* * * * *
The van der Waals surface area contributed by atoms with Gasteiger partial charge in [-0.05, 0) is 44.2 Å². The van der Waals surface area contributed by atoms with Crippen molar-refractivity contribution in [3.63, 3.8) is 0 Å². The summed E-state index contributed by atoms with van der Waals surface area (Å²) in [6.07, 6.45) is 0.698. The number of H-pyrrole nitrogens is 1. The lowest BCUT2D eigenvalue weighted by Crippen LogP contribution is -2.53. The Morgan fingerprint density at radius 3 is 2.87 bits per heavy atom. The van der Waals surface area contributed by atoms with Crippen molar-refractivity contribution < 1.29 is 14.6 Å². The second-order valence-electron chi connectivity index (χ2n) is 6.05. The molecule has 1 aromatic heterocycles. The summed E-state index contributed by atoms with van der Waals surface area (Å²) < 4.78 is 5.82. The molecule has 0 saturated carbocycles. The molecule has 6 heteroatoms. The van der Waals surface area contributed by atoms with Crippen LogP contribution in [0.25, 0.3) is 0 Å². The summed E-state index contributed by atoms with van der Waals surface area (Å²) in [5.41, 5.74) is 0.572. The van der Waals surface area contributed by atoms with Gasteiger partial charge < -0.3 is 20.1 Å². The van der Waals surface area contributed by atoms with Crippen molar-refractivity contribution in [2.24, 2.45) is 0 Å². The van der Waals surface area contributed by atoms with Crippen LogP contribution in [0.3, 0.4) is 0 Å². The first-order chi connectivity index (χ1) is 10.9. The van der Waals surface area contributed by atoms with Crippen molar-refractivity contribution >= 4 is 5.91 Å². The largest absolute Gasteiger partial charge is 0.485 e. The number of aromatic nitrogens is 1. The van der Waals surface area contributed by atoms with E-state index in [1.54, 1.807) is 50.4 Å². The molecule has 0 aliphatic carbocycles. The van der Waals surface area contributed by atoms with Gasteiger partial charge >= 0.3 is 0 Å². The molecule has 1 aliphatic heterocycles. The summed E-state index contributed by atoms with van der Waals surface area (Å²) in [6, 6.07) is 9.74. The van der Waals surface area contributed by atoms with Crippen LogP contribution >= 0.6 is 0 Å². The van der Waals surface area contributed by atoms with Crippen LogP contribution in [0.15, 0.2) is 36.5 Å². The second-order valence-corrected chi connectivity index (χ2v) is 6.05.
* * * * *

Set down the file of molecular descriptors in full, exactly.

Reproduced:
The van der Waals surface area contributed by atoms with Gasteiger partial charge in [-0.05, 0) is 44.2 Å². The van der Waals surface area contributed by atoms with Crippen molar-refractivity contribution in [3.63, 3.8) is 0 Å². The summed E-state index contributed by atoms with van der Waals surface area (Å²) in [6.07, 6.45) is 0.698. The number of H-pyrrole nitrogens is 1. The lowest BCUT2D eigenvalue weighted by Crippen LogP contribution is -2.53. The Morgan fingerprint density at radius 3 is 2.87 bits per heavy atom. The van der Waals surface area contributed by atoms with Crippen molar-refractivity contribution < 1.29 is 14.6 Å². The second-order valence-electron chi connectivity index (χ2n) is 6.05. The molecule has 1 aromatic heterocycles. The summed E-state index contributed by atoms with van der Waals surface area (Å²) < 4.78 is 5.82. The molecule has 0 saturated carbocycles. The molecule has 6 heteroatoms. The van der Waals surface area contributed by atoms with Crippen LogP contribution in [0.25, 0.3) is 0 Å². The summed E-state index contributed by atoms with van der Waals surface area (Å²) in [5.41, 5.74) is 0.572. The van der Waals surface area contributed by atoms with Gasteiger partial charge < -0.3 is 20.1 Å². The van der Waals surface area contributed by atoms with Crippen molar-refractivity contribution in [2.24, 2.45) is 0 Å². The van der Waals surface area contributed by atoms with Crippen LogP contribution in [0.3, 0.4) is 0 Å². The first-order chi connectivity index (χ1) is 10.9. The van der Waals surface area contributed by atoms with Crippen molar-refractivity contribution >= 4 is 5.91 Å². The largest absolute Gasteiger partial charge is 0.485 e. The number of aromatic nitrogens is 1. The van der Waals surface area contributed by atoms with E-state index in [1.54, 1.807) is 50.4 Å². The molecule has 0 aliphatic carbocycles. The van der Waals surface area contributed by atoms with Gasteiger partial charge >= 0.3 is 0 Å². The molecule has 1 aliphatic heterocycles. The summed E-state index contributed by atoms with van der Waals surface area (Å²) in [6, 6.07) is 9.74. The van der Waals surface area contributed by atoms with Crippen LogP contribution >= 0.6 is 0 Å². The van der Waals surface area contributed by atoms with Crippen LogP contribution in [0.15, 0.2) is 36.5 Å². The second-order valence-corrected chi connectivity index (χ2v) is 6.05.